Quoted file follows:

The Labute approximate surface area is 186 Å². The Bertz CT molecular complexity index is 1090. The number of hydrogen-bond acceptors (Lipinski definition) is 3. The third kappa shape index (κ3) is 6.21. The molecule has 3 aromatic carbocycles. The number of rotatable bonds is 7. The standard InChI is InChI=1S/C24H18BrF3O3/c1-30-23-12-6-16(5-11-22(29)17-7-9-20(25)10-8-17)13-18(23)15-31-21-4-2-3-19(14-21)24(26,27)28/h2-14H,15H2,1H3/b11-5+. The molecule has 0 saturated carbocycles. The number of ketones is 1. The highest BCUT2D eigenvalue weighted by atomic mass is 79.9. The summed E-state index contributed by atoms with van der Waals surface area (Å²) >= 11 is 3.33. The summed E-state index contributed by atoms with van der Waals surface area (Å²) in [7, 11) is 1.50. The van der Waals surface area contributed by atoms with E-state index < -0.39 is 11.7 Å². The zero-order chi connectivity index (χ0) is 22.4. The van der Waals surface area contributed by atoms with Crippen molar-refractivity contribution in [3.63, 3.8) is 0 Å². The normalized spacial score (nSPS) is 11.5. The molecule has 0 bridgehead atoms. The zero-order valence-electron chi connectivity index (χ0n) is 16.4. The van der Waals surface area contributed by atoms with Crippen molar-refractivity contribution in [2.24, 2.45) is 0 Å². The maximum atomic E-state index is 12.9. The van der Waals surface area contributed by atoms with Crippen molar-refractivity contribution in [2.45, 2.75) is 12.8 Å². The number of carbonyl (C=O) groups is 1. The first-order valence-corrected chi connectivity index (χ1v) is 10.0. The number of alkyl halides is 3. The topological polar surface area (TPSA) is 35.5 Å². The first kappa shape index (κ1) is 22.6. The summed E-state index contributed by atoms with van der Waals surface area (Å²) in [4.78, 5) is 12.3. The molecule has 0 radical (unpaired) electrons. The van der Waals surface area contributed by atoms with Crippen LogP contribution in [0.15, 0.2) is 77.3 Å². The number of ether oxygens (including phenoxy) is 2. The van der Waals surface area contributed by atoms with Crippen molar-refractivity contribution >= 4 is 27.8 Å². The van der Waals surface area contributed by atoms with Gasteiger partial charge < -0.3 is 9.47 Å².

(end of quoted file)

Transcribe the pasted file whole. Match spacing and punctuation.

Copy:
The Labute approximate surface area is 186 Å². The Bertz CT molecular complexity index is 1090. The number of hydrogen-bond acceptors (Lipinski definition) is 3. The third kappa shape index (κ3) is 6.21. The molecule has 3 aromatic carbocycles. The number of rotatable bonds is 7. The standard InChI is InChI=1S/C24H18BrF3O3/c1-30-23-12-6-16(5-11-22(29)17-7-9-20(25)10-8-17)13-18(23)15-31-21-4-2-3-19(14-21)24(26,27)28/h2-14H,15H2,1H3/b11-5+. The molecule has 0 saturated carbocycles. The number of ketones is 1. The highest BCUT2D eigenvalue weighted by atomic mass is 79.9. The summed E-state index contributed by atoms with van der Waals surface area (Å²) >= 11 is 3.33. The summed E-state index contributed by atoms with van der Waals surface area (Å²) in [7, 11) is 1.50. The van der Waals surface area contributed by atoms with E-state index < -0.39 is 11.7 Å². The zero-order chi connectivity index (χ0) is 22.4. The van der Waals surface area contributed by atoms with Crippen molar-refractivity contribution in [3.63, 3.8) is 0 Å². The normalized spacial score (nSPS) is 11.5. The molecule has 0 bridgehead atoms. The zero-order valence-electron chi connectivity index (χ0n) is 16.4. The van der Waals surface area contributed by atoms with Crippen molar-refractivity contribution in [2.24, 2.45) is 0 Å². The maximum atomic E-state index is 12.9. The van der Waals surface area contributed by atoms with Crippen molar-refractivity contribution in [2.45, 2.75) is 12.8 Å². The number of carbonyl (C=O) groups is 1. The first-order valence-corrected chi connectivity index (χ1v) is 10.0. The number of alkyl halides is 3. The topological polar surface area (TPSA) is 35.5 Å². The first kappa shape index (κ1) is 22.6. The summed E-state index contributed by atoms with van der Waals surface area (Å²) in [4.78, 5) is 12.3. The molecule has 0 radical (unpaired) electrons. The van der Waals surface area contributed by atoms with Crippen LogP contribution in [0.15, 0.2) is 77.3 Å². The number of ether oxygens (including phenoxy) is 2. The van der Waals surface area contributed by atoms with Crippen molar-refractivity contribution >= 4 is 27.8 Å². The van der Waals surface area contributed by atoms with Gasteiger partial charge < -0.3 is 9.47 Å².